For example, even if the documentation is right and the code is implemented correctly on the first try, there’s still going to be a lot of back and forth between the engineers and the data scientists. They will try to figure out how the code works in more detail, making changes on the go. Every change is often followed by bugs that take time to manage.

Furthermore, data scientists can only gather the data and hope that the engineering team does a good job. They can only wait for the end product without the possibility to help the production itself. Many ML models are too complex and require constant maintenance and updates to start working properly. That alone is the biggest reason why most ML models never get deployed.

Lastly, some models are based on newer technologies, so they can’t be written in certain production languages. If that’s the case, engineers have to simplify things to be able to create a working solution, losing performance quality along the way.

3. The Model is Not Accurate or Predictive

If the initial ML model uses the same logic without including different factors, it will make bad predictions. On the other hand, if it’s too accurate, you will be able to predict the results with ease once you understand the logic. That’s why ML maintenance needs constant supervision from both your data scientists and your engineers.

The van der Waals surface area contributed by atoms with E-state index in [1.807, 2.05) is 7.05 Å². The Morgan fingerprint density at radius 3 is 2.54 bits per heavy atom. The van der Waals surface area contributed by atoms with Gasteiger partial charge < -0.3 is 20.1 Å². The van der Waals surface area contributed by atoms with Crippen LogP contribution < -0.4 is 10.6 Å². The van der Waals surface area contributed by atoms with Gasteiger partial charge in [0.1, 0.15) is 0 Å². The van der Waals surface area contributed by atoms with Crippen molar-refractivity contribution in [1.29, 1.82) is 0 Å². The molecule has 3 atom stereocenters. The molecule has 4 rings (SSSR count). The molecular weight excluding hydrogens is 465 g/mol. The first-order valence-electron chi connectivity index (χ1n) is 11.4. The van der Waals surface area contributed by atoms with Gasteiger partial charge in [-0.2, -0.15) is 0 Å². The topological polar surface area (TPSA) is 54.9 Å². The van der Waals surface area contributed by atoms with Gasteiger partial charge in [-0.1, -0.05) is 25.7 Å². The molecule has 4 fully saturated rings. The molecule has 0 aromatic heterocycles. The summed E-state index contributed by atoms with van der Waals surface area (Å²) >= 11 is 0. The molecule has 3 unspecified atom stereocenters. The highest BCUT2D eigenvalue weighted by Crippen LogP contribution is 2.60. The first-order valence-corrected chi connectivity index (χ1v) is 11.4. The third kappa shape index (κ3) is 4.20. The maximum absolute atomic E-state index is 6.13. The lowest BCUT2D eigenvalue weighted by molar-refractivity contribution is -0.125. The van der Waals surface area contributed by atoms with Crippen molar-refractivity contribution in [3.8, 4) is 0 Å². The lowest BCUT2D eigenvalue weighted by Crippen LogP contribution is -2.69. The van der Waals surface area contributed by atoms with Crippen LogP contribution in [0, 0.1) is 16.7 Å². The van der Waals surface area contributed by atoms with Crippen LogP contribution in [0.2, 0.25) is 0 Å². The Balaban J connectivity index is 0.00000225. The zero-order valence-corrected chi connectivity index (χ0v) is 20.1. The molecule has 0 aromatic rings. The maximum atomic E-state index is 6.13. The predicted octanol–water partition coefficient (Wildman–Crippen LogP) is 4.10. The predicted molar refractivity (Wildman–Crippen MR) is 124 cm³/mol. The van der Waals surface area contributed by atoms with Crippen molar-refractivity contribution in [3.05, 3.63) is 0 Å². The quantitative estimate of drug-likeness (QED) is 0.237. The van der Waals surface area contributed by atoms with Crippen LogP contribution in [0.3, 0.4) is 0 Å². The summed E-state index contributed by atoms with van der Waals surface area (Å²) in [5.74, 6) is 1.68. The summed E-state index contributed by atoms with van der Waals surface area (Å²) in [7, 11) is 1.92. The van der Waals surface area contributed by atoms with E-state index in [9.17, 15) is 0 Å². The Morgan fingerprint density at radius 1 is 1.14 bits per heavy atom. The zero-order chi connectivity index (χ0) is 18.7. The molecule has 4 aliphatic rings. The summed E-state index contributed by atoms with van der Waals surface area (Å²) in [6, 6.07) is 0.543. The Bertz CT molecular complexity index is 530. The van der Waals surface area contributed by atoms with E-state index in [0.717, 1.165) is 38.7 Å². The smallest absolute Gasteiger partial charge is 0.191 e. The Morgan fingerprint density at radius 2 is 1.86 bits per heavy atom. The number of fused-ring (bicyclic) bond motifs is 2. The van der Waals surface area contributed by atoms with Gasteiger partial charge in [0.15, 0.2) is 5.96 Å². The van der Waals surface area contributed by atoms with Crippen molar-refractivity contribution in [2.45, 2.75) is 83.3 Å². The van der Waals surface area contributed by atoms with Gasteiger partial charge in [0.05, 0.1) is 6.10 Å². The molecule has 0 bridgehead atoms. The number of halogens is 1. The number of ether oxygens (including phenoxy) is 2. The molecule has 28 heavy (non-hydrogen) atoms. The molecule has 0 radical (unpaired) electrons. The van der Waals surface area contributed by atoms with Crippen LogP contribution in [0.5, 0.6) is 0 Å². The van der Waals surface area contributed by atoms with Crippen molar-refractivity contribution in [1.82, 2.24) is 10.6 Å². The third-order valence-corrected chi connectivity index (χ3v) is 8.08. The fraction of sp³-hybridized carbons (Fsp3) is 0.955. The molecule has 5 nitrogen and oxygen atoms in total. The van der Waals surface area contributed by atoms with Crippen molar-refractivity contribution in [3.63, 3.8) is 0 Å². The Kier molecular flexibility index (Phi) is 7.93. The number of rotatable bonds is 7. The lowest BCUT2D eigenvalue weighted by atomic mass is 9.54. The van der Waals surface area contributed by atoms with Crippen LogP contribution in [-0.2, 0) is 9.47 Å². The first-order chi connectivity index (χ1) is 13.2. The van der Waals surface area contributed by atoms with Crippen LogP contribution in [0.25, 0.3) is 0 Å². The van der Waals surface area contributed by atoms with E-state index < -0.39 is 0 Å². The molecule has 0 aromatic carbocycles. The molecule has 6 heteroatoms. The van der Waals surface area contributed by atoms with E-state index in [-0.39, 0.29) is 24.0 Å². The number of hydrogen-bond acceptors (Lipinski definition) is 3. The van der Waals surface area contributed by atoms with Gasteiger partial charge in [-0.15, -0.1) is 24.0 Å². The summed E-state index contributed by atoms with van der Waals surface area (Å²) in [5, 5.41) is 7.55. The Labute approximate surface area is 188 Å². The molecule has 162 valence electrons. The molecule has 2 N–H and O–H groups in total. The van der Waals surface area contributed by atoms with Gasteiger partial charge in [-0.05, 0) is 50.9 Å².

One of the biggest challenges to any ML model is to make sure that it stays accurate in the long run. That means that your teams have to work together to improve the data quality by conducting online measurements, retraining pipelines, and constant A/B testing.

Value of Adaptive Machine Learning

Unlike traditional machine learning, adaptive ML is run online, and it has the option to quickly implement new information into an existing system and quickly find out if it’s useful or not. The models run on a single-channeled structure that can use multiple data collection methods and analytics. It doesn’t simply collect and analyze data; it also learns from it.

The best thing about it is that it keeps learning as long as you feed it with new information. That way, every future prediction it makes will be more accurate. Adaptive ML runs in real-time to adapt to new information as soon as it is received. As a result, the model will be able to provide high performance and incredible precision. It’s agile, powerful, and very efficient, and you don’t need a dedicated DevOps team to interpret it as production ready. The same code that is developed and trained locally can be deployed into production as a microservice – without any new production scripts or code changes. For more on this, check out PandioML – an open source offering that enables adaptive machine learning at scale.


There’s no doubt that we’ve come a long way when it comes to machine learning. However, new technologies, but finding high-quality information as well as experienced data scientists often slow the process down to a complete stop.

With the use of adaptive ML, companies can simplify the process of building and training models, minimize model drift and ensure real-time precision, and eliminate costly back-and-forth between the data scientists and the DevOps that are primarily responsible for operationalizing these models in a batch environment.